Still, there's an overwhelming sense of been here, seen this (and seen it done a whole lot better) about "I Spy". There's nothing particularly fresh about its story or presentation; it's just another buddy-action picture, done with even less inspiration than many that have come before it.


VIDEO: "I Spy" is presented in 1.85:1 anamorphic widescreen and 1.33:1 full-frame on this dual-layer DVD. Both options are available from the main menu. While it's too bad that the anamorphic widescreen presentation couldn't have the space to itself on the dual-layer disc, it still looks very nice. Sharpness and detail were very pleasing throughout the program, as Oliver Wood's cinematography was presented with fine clarity and detail.

The picture only displayed one real concern: a few noticable compression artifacts. Aside from those issues, the picture looked nearly free of issues. The print seemed nearly free of any sort of wear or dirt, while edge enhancement was kept to a bare minimum.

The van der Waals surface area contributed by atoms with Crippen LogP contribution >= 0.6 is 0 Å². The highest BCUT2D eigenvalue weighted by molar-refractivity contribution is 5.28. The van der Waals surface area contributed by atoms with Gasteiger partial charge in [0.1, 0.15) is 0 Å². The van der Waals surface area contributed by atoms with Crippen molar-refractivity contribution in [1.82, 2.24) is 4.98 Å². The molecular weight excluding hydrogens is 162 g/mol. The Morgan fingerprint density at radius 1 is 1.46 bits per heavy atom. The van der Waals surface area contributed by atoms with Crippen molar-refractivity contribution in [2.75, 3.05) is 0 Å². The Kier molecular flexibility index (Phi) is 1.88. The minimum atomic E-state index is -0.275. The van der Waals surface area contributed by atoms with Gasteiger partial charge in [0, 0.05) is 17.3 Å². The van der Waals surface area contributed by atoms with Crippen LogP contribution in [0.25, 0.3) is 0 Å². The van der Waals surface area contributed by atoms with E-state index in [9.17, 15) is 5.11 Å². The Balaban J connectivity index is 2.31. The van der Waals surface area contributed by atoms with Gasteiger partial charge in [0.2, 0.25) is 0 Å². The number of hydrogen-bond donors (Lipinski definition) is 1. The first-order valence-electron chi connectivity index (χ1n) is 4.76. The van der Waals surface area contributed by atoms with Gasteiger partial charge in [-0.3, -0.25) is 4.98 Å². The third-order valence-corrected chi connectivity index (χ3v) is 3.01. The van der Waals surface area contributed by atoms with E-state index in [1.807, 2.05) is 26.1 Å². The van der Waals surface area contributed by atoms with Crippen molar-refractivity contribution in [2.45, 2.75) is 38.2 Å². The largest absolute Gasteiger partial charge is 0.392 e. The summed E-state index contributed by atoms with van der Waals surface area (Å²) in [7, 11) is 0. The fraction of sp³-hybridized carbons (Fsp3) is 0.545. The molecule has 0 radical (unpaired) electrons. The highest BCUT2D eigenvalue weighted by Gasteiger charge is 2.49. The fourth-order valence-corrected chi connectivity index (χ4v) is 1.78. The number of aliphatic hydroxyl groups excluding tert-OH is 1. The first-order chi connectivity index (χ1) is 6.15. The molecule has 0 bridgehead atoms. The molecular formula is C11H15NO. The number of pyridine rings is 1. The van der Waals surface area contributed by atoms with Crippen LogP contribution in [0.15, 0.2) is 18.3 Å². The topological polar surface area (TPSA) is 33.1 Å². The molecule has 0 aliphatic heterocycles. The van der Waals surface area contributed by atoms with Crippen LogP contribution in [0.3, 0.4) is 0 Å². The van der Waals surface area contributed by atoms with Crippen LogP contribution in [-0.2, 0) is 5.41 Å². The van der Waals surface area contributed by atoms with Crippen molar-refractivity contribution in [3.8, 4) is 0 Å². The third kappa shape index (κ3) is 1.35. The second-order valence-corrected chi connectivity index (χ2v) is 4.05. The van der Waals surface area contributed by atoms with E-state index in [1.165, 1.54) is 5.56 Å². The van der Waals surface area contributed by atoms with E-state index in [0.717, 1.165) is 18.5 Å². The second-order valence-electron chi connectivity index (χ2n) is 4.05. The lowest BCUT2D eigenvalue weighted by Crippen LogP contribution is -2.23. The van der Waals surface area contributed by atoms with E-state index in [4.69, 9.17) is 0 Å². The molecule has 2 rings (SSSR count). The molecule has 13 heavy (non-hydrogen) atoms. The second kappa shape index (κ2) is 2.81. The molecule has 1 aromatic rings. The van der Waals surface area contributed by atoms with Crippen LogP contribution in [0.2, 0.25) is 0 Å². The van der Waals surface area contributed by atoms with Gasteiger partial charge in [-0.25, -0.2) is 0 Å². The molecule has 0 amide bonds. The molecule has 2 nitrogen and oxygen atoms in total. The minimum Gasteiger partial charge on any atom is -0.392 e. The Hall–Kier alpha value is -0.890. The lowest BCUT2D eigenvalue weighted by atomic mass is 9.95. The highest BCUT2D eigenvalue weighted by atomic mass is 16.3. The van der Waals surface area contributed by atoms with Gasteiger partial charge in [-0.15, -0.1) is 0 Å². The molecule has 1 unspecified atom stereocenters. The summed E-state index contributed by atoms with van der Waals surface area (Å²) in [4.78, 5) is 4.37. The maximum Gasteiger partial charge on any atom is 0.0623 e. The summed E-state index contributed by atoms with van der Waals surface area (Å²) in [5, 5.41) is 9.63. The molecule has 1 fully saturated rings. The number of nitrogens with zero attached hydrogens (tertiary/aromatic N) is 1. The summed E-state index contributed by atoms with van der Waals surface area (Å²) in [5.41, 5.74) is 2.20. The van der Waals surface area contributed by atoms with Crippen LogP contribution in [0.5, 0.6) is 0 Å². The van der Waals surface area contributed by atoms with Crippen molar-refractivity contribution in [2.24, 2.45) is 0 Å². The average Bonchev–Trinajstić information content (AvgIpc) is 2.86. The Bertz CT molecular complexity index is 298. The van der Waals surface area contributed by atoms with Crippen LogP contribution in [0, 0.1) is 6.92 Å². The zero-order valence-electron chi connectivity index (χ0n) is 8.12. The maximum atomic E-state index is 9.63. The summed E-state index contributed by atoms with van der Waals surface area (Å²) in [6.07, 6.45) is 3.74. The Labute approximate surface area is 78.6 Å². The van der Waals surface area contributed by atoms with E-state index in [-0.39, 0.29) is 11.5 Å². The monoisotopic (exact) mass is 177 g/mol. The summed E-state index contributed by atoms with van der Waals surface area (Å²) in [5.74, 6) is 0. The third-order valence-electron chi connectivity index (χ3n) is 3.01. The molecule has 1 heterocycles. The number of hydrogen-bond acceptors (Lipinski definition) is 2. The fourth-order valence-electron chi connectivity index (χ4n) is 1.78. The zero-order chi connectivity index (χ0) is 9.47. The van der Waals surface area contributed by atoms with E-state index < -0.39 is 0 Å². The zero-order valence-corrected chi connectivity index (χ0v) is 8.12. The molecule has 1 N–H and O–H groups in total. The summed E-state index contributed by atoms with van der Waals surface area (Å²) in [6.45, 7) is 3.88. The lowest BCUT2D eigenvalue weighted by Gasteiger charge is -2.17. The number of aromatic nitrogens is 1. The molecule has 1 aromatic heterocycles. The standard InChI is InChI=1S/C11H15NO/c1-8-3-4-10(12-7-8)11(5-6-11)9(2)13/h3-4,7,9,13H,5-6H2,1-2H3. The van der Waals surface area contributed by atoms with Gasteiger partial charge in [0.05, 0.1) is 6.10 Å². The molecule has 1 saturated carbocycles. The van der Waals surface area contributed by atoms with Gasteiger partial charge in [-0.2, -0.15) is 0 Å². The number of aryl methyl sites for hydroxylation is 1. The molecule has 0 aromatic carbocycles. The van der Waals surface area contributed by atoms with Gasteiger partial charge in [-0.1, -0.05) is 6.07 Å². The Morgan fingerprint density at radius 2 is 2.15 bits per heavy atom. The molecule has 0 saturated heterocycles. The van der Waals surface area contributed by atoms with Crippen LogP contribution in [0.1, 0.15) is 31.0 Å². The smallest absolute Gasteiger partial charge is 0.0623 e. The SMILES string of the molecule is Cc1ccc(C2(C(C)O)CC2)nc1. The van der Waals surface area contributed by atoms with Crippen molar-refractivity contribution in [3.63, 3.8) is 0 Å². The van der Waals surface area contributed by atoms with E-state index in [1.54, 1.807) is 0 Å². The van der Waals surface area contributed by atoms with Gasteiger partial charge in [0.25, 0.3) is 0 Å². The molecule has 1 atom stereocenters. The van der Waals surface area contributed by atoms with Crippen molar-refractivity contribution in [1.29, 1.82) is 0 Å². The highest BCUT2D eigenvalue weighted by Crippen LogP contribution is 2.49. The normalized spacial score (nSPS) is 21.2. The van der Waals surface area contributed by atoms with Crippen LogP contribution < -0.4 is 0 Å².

The film's bright, vivid color palette was presented accurately here, with no smearing or other issues. Black level remained deep and solid, while flesh tones looked accurate. A handful of small, unfortunate flaws do show up here, but there's nothing too bothersome. A very nice transfer.

SOUND: "I Spy" is presented by Columbia/Tristar in Dolby Digital 5.1. An effects-heavy soundtrack, the film's audio provided quite a bit of fun at times. Surrounds kicked in throughout the entire program, providing a wealth of nicely placed and punchy sound effects. A couple of the surround effects do kind of draw too much attention to themselves, but most certainly add to the experience.

The rap soundtrack also added to the experience, strongly offered by the front speakers and backed well by some solid low bass. The not particularly memorable score by Richard Gibbs (John Debney has done this kind of score better several times recently) gets decent presence, but often gets overshadowed by the effects and everything else. Dialogue remained a little flat and low in the mix, but I really never had any problems hearing dialogue. As expected from this kind of sound mix, deep low bass is always present underneath the action scenes.